Centennials lose top players to rival league

Centennials lose top players to rival league

Four of the Merritt Centennials top players have left the team and will play in USHL

The Merritt Centennials hockey club lost some valuable commodities last week.

Cents’ head coach and GM Joe Martin confirmed rumours that the hockey team is losing three of its top forwards and its highest scoring defenceman to the rival United States Hockey League (USHL).

Centennials forwards Tyler Ward, Michael Regush and Zach Risteau, along with defenceman Zach Metsa have all decided to seek their fortunes south of the border with teams in Tri-City, Wash., Youngstown, Penn., and Chicago, Ill. All four have already committed to play for NCAA universities beginning in the fall of 2018.

“The landscape is changing rapidly,” Martin told the Merritt Herald. “For many, loyalty to a team, a community, a program doesn’t exist anymore.”

Risteau, a Minnesota native, led the team in scoring last season as an 18-year-old rookie, putting up 26 goals and 50 points. The St. Lawrence University commit will suit up with the Chicago Steel next season.

The 19-year-old, Regush, of Surrey played two full seasons with the Cents and counted 36 points in 47 games in 2016-17. Regush is committed to Cornell University but will play in Youngstown with the Phantoms this season, while the 18-year-old Ward scored 14 goals and 30 points in 34 games with the Saints and is a University of Denver commit. The Kamloops native is off to Tri Cities to play with the Storm.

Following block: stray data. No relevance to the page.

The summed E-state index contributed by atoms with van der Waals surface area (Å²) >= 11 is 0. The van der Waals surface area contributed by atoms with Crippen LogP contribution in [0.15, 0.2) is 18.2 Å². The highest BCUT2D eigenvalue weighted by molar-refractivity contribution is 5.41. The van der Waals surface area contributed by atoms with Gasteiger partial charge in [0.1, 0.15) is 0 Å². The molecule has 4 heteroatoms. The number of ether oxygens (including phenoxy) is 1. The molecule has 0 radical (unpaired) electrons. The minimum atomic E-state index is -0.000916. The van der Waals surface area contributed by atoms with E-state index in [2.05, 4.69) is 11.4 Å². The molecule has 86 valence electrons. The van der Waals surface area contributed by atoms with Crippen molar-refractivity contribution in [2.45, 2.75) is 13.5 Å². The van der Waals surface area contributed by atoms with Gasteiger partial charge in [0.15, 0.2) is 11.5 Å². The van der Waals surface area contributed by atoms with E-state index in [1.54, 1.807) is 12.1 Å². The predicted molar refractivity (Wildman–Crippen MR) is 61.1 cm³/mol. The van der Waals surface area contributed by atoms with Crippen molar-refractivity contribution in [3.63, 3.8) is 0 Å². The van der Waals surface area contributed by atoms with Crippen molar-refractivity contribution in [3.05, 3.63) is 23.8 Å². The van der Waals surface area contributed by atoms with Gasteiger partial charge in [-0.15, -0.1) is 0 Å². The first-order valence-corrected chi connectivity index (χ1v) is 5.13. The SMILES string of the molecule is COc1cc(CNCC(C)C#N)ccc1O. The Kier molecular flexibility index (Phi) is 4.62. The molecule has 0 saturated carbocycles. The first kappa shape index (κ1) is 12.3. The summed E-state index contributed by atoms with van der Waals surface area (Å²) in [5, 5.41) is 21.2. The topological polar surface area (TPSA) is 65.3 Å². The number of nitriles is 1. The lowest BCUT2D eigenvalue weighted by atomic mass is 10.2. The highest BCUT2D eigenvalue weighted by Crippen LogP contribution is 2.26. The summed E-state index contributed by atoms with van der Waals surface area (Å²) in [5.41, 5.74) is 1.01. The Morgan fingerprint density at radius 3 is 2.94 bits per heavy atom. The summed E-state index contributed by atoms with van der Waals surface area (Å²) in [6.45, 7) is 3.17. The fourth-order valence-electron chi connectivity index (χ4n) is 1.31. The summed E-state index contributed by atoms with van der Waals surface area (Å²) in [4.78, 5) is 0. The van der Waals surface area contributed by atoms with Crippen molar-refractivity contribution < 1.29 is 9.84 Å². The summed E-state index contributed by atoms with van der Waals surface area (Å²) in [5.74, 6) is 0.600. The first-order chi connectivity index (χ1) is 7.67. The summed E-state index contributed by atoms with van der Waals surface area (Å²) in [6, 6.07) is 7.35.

Also heading to Youngstown, and perhaps one of the Cents biggest losses, is that of defenceman, Metsa, who at 18 led all Merritt defencemen in scoring with 27 points in 57 games. The Delafield, Wisconsin native is committed to play for Quinnipiac.

Although disappointed at the loss of four important players who were expected to return this season, Martin said it’s the new reality in hockey at all levels.

“Trying to build a team [in Junior A] when you don’t have a draft and you don’t have ownership [of prospects] is very difficult. Every player you talk to is talking to five or six other teams — and not just in your league.”